Whitepaper

Digital Transformation and The Future of Work

Think of digital transformation as the end result of actions taken to move your organization away from the traditional or manual way business is transacted, to new ways of working in the digital era. Since the bulk of information is created or born digitally, it stands to reason that the processes associated with that information should be carried out digitally, keeping the information in its digital form throughout. For example, review and approval processes, and contract negotiations and signings, can be managed completely digitally using cloud applications and mobile devices. 

Yet for many businesses, if a signature is required, the document is printed, signed, and scanned back into the system to proceed along the workflow until the end. The disruption this causes, slowing down the business process, can prove costly and result in a loss of business if the transaction cannot be completed in a timely manner. Not to mention the potential risk the document could be lost or misplaced and accessed by unauthorized personnel when in its physical form.

One thing is for sure, digital transformation is a significant issue for many businesses. A recent report by AIIM finds that 81% of enterprises believe digital transformation is “important” or “very important” to their organization.1 Yet even with this number so high, the same study finds that “less than 1 in 5 organizations report being near their goals of digital transformation by 2020.” This should be of great concern for companies seeking a competitive advantage in the marketplace and given the heavy fines for noncompliance with regulatory mandates like the European Union (EU) General Data Protection Regulation (GDPR), Sarbanes-Oxley (SOX), and many others related to specific business segments.  So, what is needed to help with your digital transformation journey?

Managing Information More Intelligently

In early 2018, AIIM introduced the notion that business effectiveness and profitability are tied to and impacted by the organization’s level of information management and digital transformation maturity. The premise is that organizations with strong information management practices and digital business processes—especially those using automation to manage core business processes—in-crease their operational effectiveness, reduce costs, and increase profitability.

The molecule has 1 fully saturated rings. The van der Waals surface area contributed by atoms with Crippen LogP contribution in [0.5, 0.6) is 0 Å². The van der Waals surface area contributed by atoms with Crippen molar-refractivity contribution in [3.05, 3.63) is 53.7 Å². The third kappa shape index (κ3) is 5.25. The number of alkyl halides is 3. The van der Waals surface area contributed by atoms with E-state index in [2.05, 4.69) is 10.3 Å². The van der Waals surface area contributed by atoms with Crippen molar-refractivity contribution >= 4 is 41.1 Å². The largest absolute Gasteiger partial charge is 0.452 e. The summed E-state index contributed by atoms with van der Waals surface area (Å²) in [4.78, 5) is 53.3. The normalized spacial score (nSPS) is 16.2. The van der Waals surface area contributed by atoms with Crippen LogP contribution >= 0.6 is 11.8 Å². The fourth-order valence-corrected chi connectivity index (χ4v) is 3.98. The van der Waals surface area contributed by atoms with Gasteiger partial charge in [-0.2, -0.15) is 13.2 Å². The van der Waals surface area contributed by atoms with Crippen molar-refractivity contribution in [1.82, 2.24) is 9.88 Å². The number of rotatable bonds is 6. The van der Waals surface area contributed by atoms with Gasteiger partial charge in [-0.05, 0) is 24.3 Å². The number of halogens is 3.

This is where Intelligent Information Management (IIM) plays a role. IIM is not a technology but a set of practices combined with technologies that form building blocks for establishing and growing a solid information ecosystem that supports the digital transformation journey. 

There are four key elements of practices of IIM to follow:

  • Rationalizing and modernizing the information infrastructure
  • Digitalizing core organizational processes
  • Automating compliance and governance
  • Leveraging analytics and machine learning

Key Elements Related to IIM

Rationalizing and Modernizing The Information Infrastructure

When we look at modernizing the information infrastructure, the first thing that comes to most people's minds is technology. However, while technology is a tool, it is not the only one related to managing information. Additional information management tools include, for example, a governance framework with policies and procedures to guide the organization, people who interact with the information and organization, and metadata. So, when we talk about modernizing the information infrastructure, there is a need to take a more holistic view and assess not only the technology you have and may need, but these other elements as well. 

Modernization of the information infrastructure does not mean getting rid of what you have and starting over. The best approach is to investigate, document, and put in place a project plan that fills the gaps, supports operations and compliance, and leverages your current investment.  Look for ways to integrate or link your information repositories and applications. Assess how cloud and mobile solutions could extend your capabilities, enabling workers and clients to access information and interact with your processes. Enhance flexibility by giving the power to make changes to those who make the decisions and do the work using no-code/low-code applications. This removes total dependence and reliance on IT services to implement required changes. In most cases, a good place to begin is by looking at your business processes, which we will cover in the next article in this series, Digitalizing Core Business Processes. In the end, it is up to you to take the initiative and begin your digital transformation journey.

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